Can You Spot the Problem: Brick Fence
There are a few problems that real estate agents should notice without being told.
Look at this brick fence! Just exactly where is it?
Does it show on the survey?
You will notice that it runs along the front of the house and also down the sides.
However, at a certain point in time, we are completely on municipal property. The road allowance is 66 feet wide in Ontario, absolutely everywhere, not just this street. The paved or travelled portion of the roadway consists of two 11 foot lanes, for a total of 22 feet. That leaves another 44 feet leftover, which is usually divided evenly on either side.
Does that brick fence running in front of the house look like it’s back by 22 feet? How about the brick fence running down to the road; is it 22 feet back?
What should a Listing Agent do in the circumstances?
- Ask for a Survey of the property?
- Ask to see the Building Location Survey?
Ask to see the Encroachment Agreement with the Municipality?
All of the above would be good initial steps, but each one of them may not add any real value.
The Survey of the property itself was undertaken at the time of the subdivision. So, there were no buildings, let alone a brick fence.
The Building location survey was likely undertaken shortly after the foundation was poured or set in place. The builder didn’t want to proceed with the rest of the house if there were already a problem.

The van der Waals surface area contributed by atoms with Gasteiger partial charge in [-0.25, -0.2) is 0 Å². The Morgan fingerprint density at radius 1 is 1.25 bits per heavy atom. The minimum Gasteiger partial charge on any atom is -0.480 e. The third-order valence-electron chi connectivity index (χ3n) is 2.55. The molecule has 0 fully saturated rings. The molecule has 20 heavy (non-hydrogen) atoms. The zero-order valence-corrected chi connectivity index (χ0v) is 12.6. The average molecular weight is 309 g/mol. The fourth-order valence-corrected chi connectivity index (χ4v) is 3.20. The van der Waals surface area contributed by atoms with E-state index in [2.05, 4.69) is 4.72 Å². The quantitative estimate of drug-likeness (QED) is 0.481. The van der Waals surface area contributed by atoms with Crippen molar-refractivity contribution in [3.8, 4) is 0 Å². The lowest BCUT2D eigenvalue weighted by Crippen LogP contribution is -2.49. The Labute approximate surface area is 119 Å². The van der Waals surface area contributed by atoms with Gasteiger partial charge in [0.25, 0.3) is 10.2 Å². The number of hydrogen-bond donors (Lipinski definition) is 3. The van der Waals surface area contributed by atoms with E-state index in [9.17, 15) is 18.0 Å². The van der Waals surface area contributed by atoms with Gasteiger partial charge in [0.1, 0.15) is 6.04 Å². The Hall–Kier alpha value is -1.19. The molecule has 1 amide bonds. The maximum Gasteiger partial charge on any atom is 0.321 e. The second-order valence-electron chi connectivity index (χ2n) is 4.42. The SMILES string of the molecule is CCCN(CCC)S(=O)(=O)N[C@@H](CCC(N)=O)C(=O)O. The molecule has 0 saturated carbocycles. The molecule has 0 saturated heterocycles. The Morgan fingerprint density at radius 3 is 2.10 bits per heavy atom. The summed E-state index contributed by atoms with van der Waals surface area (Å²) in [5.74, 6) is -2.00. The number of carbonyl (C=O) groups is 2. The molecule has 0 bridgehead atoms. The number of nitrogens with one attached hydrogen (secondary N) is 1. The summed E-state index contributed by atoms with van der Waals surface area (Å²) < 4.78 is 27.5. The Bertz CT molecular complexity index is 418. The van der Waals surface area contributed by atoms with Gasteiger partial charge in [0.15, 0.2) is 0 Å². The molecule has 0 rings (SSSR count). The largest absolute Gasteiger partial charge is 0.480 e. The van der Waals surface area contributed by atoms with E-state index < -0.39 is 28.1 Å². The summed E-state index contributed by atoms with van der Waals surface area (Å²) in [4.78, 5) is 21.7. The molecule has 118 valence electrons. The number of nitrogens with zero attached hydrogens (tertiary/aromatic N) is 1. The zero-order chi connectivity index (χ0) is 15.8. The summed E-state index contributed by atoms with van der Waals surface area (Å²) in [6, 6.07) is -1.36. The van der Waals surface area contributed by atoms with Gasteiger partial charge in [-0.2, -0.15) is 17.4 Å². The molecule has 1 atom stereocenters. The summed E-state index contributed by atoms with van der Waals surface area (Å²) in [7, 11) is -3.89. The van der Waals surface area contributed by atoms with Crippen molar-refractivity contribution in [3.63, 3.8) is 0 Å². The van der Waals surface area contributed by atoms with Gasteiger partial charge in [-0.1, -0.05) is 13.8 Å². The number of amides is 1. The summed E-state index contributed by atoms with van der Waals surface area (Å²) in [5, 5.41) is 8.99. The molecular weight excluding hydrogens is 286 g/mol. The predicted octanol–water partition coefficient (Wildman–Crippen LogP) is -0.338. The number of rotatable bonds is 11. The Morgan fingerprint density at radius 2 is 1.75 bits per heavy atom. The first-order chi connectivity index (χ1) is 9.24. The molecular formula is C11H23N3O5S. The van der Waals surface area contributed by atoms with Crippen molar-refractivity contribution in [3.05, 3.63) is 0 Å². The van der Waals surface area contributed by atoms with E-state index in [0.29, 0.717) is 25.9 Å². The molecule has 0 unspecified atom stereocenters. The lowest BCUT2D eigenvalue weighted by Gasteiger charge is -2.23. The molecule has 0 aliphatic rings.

The Encroachment Agreement assumes that the municipality knows about it. The Building Inspector likely signed off on the building a year or two before the two brick fences were erected. This was a location where there were no sidewalks constructed by the municipality, otherwise the problem would have been quickly identified.
So, whose fence is it anyways?
- It doesn’t sit on the lot,
- It’s entirely on municipal property (front fence),
It’s partially on municipal property (side fence).
Who’s responsible for repair if it’s damaged?
What if it’s damaged by a fire truck, snow plow or garbage truck?
Who’s liable, if it deteriorates and someone trips and falls over it?
What about insurance, will the homeowner’s insurance cover this? After all, this fence isn’t even on their property?
If the municipality removed it, would this be covered by title insurance? Remember again, it’s not on the homeowner’s property?
Is this fence secured by the mortgage registered against the property?
So, this actual fact situation is not as unusual as one might think. It happens all the time. Municipalities frequently are simply unaware of the encroachment, so they let it go.
It certainly is an issue for the Listing Agent.
Then, the Buyer’s Agent is obligated to figure this out too!
Brian Madigan LL.B., Broker